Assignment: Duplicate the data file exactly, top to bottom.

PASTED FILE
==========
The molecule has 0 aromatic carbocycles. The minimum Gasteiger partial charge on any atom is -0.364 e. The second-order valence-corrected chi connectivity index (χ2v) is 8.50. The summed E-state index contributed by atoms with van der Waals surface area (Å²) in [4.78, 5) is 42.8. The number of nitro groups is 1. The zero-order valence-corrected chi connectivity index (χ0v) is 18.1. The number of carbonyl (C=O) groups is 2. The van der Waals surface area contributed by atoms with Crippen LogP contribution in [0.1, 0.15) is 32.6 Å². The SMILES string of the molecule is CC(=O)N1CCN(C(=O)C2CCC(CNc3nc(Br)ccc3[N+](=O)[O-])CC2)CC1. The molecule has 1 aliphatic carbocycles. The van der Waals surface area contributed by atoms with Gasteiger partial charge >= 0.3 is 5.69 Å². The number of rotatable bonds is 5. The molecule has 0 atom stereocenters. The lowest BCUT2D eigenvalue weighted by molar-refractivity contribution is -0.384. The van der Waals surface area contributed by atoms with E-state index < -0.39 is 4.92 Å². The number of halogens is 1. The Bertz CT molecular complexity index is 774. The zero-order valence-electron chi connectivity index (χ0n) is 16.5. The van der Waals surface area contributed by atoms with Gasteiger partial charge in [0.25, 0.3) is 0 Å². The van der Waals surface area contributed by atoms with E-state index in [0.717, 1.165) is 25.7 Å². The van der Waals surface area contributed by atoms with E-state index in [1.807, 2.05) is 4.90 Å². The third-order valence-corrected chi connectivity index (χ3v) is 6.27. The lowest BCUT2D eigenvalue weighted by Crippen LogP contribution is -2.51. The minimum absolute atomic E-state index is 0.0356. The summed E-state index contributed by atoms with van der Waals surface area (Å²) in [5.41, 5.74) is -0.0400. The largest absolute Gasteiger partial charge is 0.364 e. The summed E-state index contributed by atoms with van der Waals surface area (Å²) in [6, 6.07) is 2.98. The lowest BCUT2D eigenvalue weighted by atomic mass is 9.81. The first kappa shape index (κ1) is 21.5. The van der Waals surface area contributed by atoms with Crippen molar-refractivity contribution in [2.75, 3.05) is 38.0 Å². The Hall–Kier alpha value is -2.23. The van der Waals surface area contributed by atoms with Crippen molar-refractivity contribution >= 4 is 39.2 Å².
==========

The molecule has 0 aromatic carbocycles. The minimum Gasteiger partial charge on any atom is -0.364 e. The second-order valence-corrected chi connectivity index (χ2v) is 8.50. The summed E-state index contributed by atoms with van der Waals surface area (Å²) in [4.78, 5) is 42.8. The number of nitro groups is 1. The zero-order valence-corrected chi connectivity index (χ0v) is 18.1. The number of carbonyl (C=O) groups is 2. The van der Waals surface area contributed by atoms with Crippen LogP contribution in [0.1, 0.15) is 32.6 Å². The SMILES string of the molecule is CC(=O)N1CCN(C(=O)C2CCC(CNc3nc(Br)ccc3[N+](=O)[O-])CC2)CC1. The molecule has 1 aliphatic carbocycles. The van der Waals surface area contributed by atoms with Gasteiger partial charge >= 0.3 is 5.69 Å². The number of rotatable bonds is 5. The molecule has 0 atom stereocenters. The lowest BCUT2D eigenvalue weighted by molar-refractivity contribution is -0.384. The van der Waals surface area contributed by atoms with E-state index < -0.39 is 4.92 Å². The number of halogens is 1. The Bertz CT molecular complexity index is 774. The zero-order valence-electron chi connectivity index (χ0n) is 16.5. The van der Waals surface area contributed by atoms with Gasteiger partial charge in [0.25, 0.3) is 0 Å². The van der Waals surface area contributed by atoms with E-state index in [0.717, 1.165) is 25.7 Å². The van der Waals surface area contributed by atoms with E-state index in [1.807, 2.05) is 4.90 Å². The third-order valence-corrected chi connectivity index (χ3v) is 6.27. The lowest BCUT2D eigenvalue weighted by Crippen LogP contribution is -2.51. The minimum absolute atomic E-state index is 0.0356. The summed E-state index contributed by atoms with van der Waals surface area (Å²) in [5.41, 5.74) is -0.0400. The largest absolute Gasteiger partial charge is 0.364 e. The summed E-state index contributed by atoms with van der Waals surface area (Å²) in [6, 6.07) is 2.98. The lowest BCUT2D eigenvalue weighted by atomic mass is 9.81. The first kappa shape index (κ1) is 21.5. The van der Waals surface area contributed by atoms with Crippen molar-refractivity contribution in [2.75, 3.05) is 38.0 Å². The Hall–Kier alpha value is -2.23. The van der Waals surface area contributed by atoms with Crippen molar-refractivity contribution >= 4 is 39.2 Å².